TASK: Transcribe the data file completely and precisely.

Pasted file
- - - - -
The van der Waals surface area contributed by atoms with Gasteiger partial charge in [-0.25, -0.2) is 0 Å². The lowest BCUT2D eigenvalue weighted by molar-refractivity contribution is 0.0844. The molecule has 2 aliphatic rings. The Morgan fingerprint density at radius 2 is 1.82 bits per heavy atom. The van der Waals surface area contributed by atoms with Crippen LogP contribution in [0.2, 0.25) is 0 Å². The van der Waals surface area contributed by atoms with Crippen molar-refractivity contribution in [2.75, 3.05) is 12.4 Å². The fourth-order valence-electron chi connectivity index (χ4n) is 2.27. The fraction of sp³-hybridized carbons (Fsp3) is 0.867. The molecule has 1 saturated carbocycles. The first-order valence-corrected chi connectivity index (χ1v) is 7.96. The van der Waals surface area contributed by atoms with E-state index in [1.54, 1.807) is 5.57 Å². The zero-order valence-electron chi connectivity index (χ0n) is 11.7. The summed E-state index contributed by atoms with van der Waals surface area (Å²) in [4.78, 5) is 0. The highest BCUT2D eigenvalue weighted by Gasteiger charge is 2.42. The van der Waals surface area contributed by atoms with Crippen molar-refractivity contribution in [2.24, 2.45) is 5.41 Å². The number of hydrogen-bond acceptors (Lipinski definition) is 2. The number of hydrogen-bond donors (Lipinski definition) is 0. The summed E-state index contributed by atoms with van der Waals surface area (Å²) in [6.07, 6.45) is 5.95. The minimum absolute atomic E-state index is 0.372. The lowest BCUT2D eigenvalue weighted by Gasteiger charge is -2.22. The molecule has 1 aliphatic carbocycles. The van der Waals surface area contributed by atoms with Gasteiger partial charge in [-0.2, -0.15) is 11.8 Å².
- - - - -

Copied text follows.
The van der Waals surface area contributed by atoms with Gasteiger partial charge in [-0.25, -0.2) is 0 Å². The lowest BCUT2D eigenvalue weighted by molar-refractivity contribution is 0.0844. The molecule has 2 aliphatic rings. The Morgan fingerprint density at radius 2 is 1.82 bits per heavy atom. The van der Waals surface area contributed by atoms with Crippen LogP contribution in [0.2, 0.25) is 0 Å². The van der Waals surface area contributed by atoms with Crippen molar-refractivity contribution in [2.75, 3.05) is 12.4 Å². The fourth-order valence-electron chi connectivity index (χ4n) is 2.27. The fraction of sp³-hybridized carbons (Fsp3) is 0.867. The molecule has 1 saturated carbocycles. The first-order valence-corrected chi connectivity index (χ1v) is 7.96. The van der Waals surface area contributed by atoms with E-state index in [1.54, 1.807) is 5.57 Å². The zero-order valence-electron chi connectivity index (χ0n) is 11.7. The summed E-state index contributed by atoms with van der Waals surface area (Å²) in [4.78, 5) is 0. The highest BCUT2D eigenvalue weighted by Gasteiger charge is 2.42. The van der Waals surface area contributed by atoms with Crippen molar-refractivity contribution in [2.24, 2.45) is 5.41 Å². The number of hydrogen-bond acceptors (Lipinski definition) is 2. The number of hydrogen-bond donors (Lipinski definition) is 0. The summed E-state index contributed by atoms with van der Waals surface area (Å²) in [6.07, 6.45) is 5.95. The minimum absolute atomic E-state index is 0.372. The lowest BCUT2D eigenvalue weighted by Gasteiger charge is -2.22. The molecule has 1 aliphatic carbocycles. The van der Waals surface area contributed by atoms with Gasteiger partial charge in [-0.2, -0.15) is 11.8 Å².